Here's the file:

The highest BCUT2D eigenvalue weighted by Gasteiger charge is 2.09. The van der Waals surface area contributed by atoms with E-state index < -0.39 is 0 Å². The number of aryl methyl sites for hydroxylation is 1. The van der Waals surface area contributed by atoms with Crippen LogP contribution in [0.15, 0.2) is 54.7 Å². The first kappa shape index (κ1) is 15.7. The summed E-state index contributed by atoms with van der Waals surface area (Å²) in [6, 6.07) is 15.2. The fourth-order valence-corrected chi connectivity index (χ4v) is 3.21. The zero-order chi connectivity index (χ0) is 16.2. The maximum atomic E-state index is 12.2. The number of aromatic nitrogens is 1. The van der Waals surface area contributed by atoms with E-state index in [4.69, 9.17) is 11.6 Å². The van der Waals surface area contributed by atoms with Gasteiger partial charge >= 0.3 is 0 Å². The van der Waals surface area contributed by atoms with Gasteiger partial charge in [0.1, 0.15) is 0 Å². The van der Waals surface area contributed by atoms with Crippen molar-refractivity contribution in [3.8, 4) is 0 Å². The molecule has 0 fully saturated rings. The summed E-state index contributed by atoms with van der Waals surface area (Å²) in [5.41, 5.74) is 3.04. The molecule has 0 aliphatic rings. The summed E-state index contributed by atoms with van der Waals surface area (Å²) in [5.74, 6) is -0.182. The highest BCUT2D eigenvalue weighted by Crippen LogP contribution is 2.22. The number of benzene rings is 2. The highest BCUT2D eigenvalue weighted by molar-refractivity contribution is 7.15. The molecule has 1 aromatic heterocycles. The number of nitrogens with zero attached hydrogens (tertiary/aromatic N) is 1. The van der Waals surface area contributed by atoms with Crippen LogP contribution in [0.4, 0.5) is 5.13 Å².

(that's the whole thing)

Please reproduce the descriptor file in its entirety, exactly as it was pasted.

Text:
The highest BCUT2D eigenvalue weighted by Gasteiger charge is 2.09. The van der Waals surface area contributed by atoms with E-state index < -0.39 is 0 Å². The number of aryl methyl sites for hydroxylation is 1. The van der Waals surface area contributed by atoms with Crippen LogP contribution in [0.15, 0.2) is 54.7 Å². The first kappa shape index (κ1) is 15.7. The summed E-state index contributed by atoms with van der Waals surface area (Å²) in [6, 6.07) is 15.2. The fourth-order valence-corrected chi connectivity index (χ4v) is 3.21. The zero-order chi connectivity index (χ0) is 16.2. The maximum atomic E-state index is 12.2. The number of aromatic nitrogens is 1. The van der Waals surface area contributed by atoms with E-state index in [4.69, 9.17) is 11.6 Å². The van der Waals surface area contributed by atoms with Gasteiger partial charge >= 0.3 is 0 Å². The van der Waals surface area contributed by atoms with Gasteiger partial charge in [0.1, 0.15) is 0 Å². The van der Waals surface area contributed by atoms with Crippen molar-refractivity contribution in [3.8, 4) is 0 Å². The molecule has 0 fully saturated rings. The summed E-state index contributed by atoms with van der Waals surface area (Å²) in [5.41, 5.74) is 3.04. The molecule has 0 aliphatic rings. The summed E-state index contributed by atoms with van der Waals surface area (Å²) in [5.74, 6) is -0.182. The highest BCUT2D eigenvalue weighted by Crippen LogP contribution is 2.22. The number of benzene rings is 2. The highest BCUT2D eigenvalue weighted by molar-refractivity contribution is 7.15. The molecule has 1 aromatic heterocycles. The number of nitrogens with zero attached hydrogens (tertiary/aromatic N) is 1. The van der Waals surface area contributed by atoms with Crippen LogP contribution in [0.4, 0.5) is 5.13 Å².